How we see or how we perceive the world in front of us is all a matter of perspective.

“Perspective” defined has two very different connotations. As individuals, perspective is referred to as a particular attitude or thought about a subject, feeling or situation. As an artist perspective is a technique, process or method.

Perspective #1: a particular attitude toward or way of regarding something; a point of view

We all have particular attitudes or ways of thinking. In tennis we use our perspective to determine our opponents style of play. Tennis is a game of strengths and weaknesses. It requires hard work, perseverance, endurance and confidence. There’s a reason this sport uses the phrase “practice makes perfect”.

Your opponent can observe your footwork, timing and intensity to decide how to play their game. Seasoned players are familiar with the aggressive baseliner. They hit hard and deep. They love their ground strokes, allowing more time to react to each shot. The serve & volleyer prefers to act quickly, using intimidation to attack the net. The all-court player is comfortable using a variety of shots and strategies depending on the situation.

Positioning in tennis is critical. Get out of position and you are scrambling; stay in proper position and it could be the difference between winning and losing points, games or sets. Positioning is directly related to reading your opponent and the geometry (direction) of the shot.

A tennis court is made of up of lines, angles and a net that crosses the full width of the court. It’s easy to draw a tennis court when we look at it from an aerial view. The parallel baselines, sidelines and center service lines are all equally divided creating a uniform (flat) perspective. But when we start to look at it from the position of the player or the spectator the perspective gets more complicated.

Perspective #2: the art of drawing solid objects on a two-dimensional surface so as to give the right impression of their height, width, depth, and position in relation to each other when viewed from a particular point

How do artists take a three dimensional view and apply it to a two dimensional surface? Linear perspective is about the size, shape, and position of objects and how they are converging at a point on the horizon. One-point perspective is drawing objects to appear smaller as they recede or meet at a vanishing point. Two-point perspective consists of two vanishing points converging on the horizon. Three-point perspective is what appears above or below eye level (ants eye view or how that tennis lob appears at mid-court).

Let’s find the correlation between my opening reference to the definition of perspective…

Tennis is always a fun and relatable metaphor for life. It’s all about love, faults, follow-through, keeping your-eye-on-the-ball…and the element of surprise (think a killer drop-shot). The perspective tennis provides is that we have to focus on the “sweet spot”. Matches are won by points consistently well played. We have to learn from our mistakes and learn to adjust and adapt, like cutting angles to get to the ball, or changing your grip to get the desired spin on your serve. We love the people cheering us on from the sidelines but you alone are the one whose attitude and commitment will affect your game. Your mental game is as important as your “ready position” game.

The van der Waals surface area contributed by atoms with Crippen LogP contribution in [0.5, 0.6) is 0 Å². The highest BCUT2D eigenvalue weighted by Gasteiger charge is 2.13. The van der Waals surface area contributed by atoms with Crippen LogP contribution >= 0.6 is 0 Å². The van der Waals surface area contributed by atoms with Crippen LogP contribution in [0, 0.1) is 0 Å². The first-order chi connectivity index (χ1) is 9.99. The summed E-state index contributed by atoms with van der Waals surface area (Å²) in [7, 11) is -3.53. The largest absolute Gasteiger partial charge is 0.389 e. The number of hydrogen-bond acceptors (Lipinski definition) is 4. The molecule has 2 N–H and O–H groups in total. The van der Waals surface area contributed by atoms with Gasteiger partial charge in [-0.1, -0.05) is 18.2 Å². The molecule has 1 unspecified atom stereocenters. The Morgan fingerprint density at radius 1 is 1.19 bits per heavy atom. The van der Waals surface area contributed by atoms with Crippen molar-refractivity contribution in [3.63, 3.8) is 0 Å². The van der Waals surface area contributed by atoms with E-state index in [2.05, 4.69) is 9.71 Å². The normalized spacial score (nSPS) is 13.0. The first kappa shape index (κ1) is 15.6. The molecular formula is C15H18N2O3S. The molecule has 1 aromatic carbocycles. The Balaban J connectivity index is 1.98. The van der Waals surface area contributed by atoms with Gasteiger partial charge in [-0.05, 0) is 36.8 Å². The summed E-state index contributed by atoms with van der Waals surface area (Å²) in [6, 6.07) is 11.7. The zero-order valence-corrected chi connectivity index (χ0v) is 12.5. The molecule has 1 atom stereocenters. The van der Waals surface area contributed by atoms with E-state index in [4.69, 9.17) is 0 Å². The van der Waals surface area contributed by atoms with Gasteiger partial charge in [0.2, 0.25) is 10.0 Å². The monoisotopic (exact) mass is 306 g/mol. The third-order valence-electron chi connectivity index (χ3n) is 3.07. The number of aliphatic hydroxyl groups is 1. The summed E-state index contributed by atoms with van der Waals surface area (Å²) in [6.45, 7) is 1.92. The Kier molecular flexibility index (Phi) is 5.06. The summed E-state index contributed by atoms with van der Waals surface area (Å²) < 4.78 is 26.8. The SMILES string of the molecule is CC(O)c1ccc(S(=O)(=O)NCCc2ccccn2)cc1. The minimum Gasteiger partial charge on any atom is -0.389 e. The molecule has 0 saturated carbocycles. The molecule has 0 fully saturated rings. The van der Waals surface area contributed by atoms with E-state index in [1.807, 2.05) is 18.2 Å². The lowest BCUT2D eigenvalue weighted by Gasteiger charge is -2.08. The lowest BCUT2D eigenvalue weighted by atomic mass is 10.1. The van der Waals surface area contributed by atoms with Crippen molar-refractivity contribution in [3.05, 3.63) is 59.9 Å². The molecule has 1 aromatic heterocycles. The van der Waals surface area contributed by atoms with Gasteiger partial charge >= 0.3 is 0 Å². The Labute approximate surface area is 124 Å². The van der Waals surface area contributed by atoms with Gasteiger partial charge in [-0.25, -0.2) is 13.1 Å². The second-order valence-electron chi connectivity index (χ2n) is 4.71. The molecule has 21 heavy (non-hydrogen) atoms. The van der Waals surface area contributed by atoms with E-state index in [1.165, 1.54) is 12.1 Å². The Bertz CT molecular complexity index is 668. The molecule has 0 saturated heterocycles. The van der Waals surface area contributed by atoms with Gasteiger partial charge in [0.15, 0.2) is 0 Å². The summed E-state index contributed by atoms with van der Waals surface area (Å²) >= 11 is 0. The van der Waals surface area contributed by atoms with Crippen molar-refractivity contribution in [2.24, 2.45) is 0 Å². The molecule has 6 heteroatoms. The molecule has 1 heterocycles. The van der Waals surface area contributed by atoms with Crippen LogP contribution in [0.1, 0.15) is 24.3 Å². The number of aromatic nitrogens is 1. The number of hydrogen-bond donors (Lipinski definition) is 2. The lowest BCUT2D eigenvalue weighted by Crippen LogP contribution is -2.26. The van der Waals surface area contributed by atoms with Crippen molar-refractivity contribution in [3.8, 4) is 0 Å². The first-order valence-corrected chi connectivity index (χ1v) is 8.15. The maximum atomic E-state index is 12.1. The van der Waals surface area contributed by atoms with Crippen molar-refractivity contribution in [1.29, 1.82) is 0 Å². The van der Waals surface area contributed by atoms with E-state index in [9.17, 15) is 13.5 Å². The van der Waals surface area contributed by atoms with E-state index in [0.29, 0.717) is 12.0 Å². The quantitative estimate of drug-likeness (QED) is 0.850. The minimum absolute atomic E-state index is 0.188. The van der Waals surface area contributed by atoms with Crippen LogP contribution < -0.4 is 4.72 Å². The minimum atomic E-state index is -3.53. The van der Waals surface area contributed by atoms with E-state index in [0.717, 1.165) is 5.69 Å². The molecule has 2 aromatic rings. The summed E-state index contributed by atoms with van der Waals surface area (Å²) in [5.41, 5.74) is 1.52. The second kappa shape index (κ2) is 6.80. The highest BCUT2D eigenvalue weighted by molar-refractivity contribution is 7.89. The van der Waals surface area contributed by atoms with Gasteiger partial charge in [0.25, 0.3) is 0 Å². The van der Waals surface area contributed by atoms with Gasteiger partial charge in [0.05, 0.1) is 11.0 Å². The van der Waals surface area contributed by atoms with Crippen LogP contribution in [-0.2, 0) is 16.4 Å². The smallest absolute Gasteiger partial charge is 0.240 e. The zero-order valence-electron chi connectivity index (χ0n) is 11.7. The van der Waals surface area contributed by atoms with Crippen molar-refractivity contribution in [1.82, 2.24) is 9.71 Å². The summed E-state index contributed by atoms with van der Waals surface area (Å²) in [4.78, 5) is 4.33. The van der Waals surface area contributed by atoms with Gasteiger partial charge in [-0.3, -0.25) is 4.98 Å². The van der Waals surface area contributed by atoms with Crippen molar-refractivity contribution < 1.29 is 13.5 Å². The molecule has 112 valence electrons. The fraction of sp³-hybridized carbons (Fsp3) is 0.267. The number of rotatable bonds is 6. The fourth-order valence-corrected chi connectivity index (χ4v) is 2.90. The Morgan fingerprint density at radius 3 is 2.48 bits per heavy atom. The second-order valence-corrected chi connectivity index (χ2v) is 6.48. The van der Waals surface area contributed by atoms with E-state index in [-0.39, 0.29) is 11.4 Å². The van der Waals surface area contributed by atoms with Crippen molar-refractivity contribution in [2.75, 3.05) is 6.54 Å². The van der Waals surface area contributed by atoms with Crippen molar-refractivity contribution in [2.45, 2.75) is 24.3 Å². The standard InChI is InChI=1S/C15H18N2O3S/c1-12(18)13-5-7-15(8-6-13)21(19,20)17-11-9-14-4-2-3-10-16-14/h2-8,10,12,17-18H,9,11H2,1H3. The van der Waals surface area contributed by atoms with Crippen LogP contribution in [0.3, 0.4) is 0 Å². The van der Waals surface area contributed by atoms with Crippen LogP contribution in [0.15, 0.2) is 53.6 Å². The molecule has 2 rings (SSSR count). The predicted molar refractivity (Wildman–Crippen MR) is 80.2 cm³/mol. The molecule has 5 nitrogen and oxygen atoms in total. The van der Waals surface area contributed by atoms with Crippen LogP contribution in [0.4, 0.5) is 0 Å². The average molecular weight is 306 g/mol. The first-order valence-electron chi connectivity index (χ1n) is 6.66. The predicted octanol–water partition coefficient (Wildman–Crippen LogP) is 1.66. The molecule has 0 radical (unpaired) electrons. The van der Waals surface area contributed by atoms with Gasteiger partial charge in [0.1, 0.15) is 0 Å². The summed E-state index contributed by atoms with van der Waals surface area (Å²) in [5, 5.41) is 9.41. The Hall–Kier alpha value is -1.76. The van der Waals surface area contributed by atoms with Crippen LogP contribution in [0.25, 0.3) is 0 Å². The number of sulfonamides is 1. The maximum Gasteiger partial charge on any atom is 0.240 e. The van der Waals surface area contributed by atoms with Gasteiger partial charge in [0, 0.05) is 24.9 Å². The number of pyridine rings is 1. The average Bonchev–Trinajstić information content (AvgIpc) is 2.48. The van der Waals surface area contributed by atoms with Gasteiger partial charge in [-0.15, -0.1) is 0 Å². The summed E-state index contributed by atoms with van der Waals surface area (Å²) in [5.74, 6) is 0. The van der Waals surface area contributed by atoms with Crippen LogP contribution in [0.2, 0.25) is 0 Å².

Learning perspective from an artists viewpoint requires a similar approach to playing tennis. Artists also have strengths and weaknesses. We have to pay close attention to them and capitalize on the style we do best. We have to recognize the gradual gains and not let fear of failing allow us to quit. We have to focus on the here and now.

My family has a deep and wide tennis legacy. Growing up playing tennis at the “beach club” and in college gave me a backdrop for learning life lessons (grace & tenacity) on and off the court. My mom has a long list of tennis accolades. In college she played the Washington state’s junior college championship and beat them all for the men’s title. She also played for the University of Washington, two years in the Virginia Slims and went on to win numerous tournaments during her tennis career. Her dad coached her and also has a plethora of championships. How fun to know that he was the No. 1 senior player for the age 60 and 65 brackets from 1967-1977 and one year he won the national 70 and over grass-court doubles championship! My grandparents stayed active into their eighties, playing doubles three times a week. Most of my family members are natural athletes. Those who played tennis did amazing things with their talent (NCAA collegiate champions, participants in the Australian, French and Italian Open, Wimbledon and more). Interestingly they also went on to be amazing artists, ballet dancers, designers, antique dealers, event planners and educators.

Of course these are bragging rights but more importantly what these examples show me is that they worked hard, very hard and played every match point by point, moment by moment. If we focus on the now we might have the stamina to go the three or five set distance and not “break under pressure”.

Find something that you’re really interested in doing in your life. Pursue it, set goals, and commit yourself to excellence. Do the best you can.” — Chris Evert

It’s an exciting time for the tennis community. People are finding joy and distraction from the chaos going on around us. The US Open certainly is not the same this year, no fans in the stands — it will be a one-of-a-kind event watching from our living rooms and for the competitors on the court. Perhaps you want to tune in and check it out or hit the courts yourself!

My mom always said “focus, focus, focus”. I am back to the drawing board day after day. Play hard, have fun and surprise the world with your secret weapon.

Check out some fun sources with tennis perspective:

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